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CatsANDbats wild finds thread Please help ID when necessary.


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#1 CatsAndBats

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Posted 19 September 2017 - 09:04 AM

Instead of starting a new thread every time I find something cool, I'll just post them here. So here's a couple.

 

post-147940-0-52052400-1505829731.jpg

 

What is this?

 

I have some urban reishi pics that I'll add later.

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  • wild mush.jpg

Edited by CatsAndBats, 19 September 2017 - 09:04 AM.

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#2 Spooner

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Posted 19 September 2017 - 09:11 AM

Where is it's top?



#3 Arathu

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Posted 19 September 2017 - 10:03 AM

Stinkhorn...............literally.................did it smell horrible?

 

A


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#4 scott_1971_h

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Posted 19 September 2017 - 10:04 AM

Do you know what it was feeding off? Was there a tree, etc?

#5 Arathu

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Posted 19 September 2017 - 10:06 AM

Where is it's top?

It's there....see the SHIT looking stuff at the tip? Hahahahahaha............they do stink like hell too........don't freaking touch it!  :biggrin:

 

It's one of the Stinkhorns..................eeeeeeew..........

 

A


Edited by Arathu, 19 September 2017 - 10:07 AM.

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#6 cubesRAbore

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Posted 19 September 2017 - 02:48 PM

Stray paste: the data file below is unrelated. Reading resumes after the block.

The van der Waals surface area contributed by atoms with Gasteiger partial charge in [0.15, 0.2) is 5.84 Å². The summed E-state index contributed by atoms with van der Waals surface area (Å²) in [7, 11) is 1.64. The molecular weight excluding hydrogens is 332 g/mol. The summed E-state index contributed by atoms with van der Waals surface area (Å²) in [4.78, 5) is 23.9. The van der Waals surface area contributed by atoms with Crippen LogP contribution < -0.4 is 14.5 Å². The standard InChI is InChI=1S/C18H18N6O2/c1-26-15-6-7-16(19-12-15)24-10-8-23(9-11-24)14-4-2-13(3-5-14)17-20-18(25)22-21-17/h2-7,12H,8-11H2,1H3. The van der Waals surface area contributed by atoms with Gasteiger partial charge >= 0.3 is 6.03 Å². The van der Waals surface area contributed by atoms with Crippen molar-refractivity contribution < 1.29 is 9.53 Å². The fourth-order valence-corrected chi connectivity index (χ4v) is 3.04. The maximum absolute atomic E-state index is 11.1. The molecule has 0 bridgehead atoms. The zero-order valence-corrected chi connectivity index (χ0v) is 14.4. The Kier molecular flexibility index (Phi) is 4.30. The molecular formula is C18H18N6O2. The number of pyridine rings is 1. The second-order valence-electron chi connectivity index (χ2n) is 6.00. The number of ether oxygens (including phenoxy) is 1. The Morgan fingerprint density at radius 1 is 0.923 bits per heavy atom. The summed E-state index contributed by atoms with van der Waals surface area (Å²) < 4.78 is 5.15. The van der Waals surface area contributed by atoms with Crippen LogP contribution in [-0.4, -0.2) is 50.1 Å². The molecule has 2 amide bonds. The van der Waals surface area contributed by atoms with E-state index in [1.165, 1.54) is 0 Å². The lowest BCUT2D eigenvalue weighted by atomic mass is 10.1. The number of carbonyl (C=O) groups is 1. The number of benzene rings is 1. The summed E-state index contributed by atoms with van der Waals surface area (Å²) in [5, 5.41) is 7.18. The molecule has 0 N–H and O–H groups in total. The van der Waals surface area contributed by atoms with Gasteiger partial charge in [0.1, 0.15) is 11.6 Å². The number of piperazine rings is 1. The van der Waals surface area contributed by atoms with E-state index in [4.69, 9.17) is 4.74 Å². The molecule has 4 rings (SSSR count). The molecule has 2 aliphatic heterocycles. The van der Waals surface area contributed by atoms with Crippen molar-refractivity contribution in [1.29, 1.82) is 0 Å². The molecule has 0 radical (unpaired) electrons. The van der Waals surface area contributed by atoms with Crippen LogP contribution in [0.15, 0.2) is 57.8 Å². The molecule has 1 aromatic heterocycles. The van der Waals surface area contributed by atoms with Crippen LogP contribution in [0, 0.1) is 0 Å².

Fun fungi fact about stinkhorns.... 

They smell like shit to attract flys and other shit loving bugs.

They look all over it looking for the yummy shit.

When they realize they have been duped, they give up and fly off to find real shit.

They then spread stinkhorn spores all along the way and even inoculate some real shit with some if they are lucky!

DrunkMother.jpg


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#7 CatsAndBats

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Posted 19 September 2017 - 05:16 PM

Oh yeah! I've seen this one before! It attracts bugs right?!
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#8 MycoMan

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Posted 19 September 2017 - 07:41 PM

Well that sums it up in a nice witty way cubesRAbore ha ha ha stay away from the stink horn, it isn't even edible is it or just a wild growing mushroom like a lawn or field mushroom? not good to trip not good to eat just there. This is a first thanks for sharing this has me on google checking out a stink horn lol.

 

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#9 wildedibles

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Posted 26 September 2017 - 05:38 PM

:) Funny story the first time I seen one of these I was so excited for finding something new to me :) and well I picked it and well it slimed me and yes it stinks
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#10 CatsAndBats

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Posted 27 September 2017 - 08:19 AM

post-147940-0-96326700-1506518275.jpg

 

 

Yup here's some more. Any idea?

 

 

Apparently I deleted the urban reishi though. Whoops!

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  • mystery mush.jpg

Edited by CatsAndBats, 27 September 2017 - 08:20 AM.

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#11 Alder Logs

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Posted 27 September 2017 - 09:29 AM

Probably one of the many Armilaria species.


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#12 CatsAndBats

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Posted 27 September 2017 - 09:33 AM

Probably one of the many Armilaria species.

 

 

I thought that honey subspecies were solely parasitic. I don't doubt you, I just want to learn more about non-active species.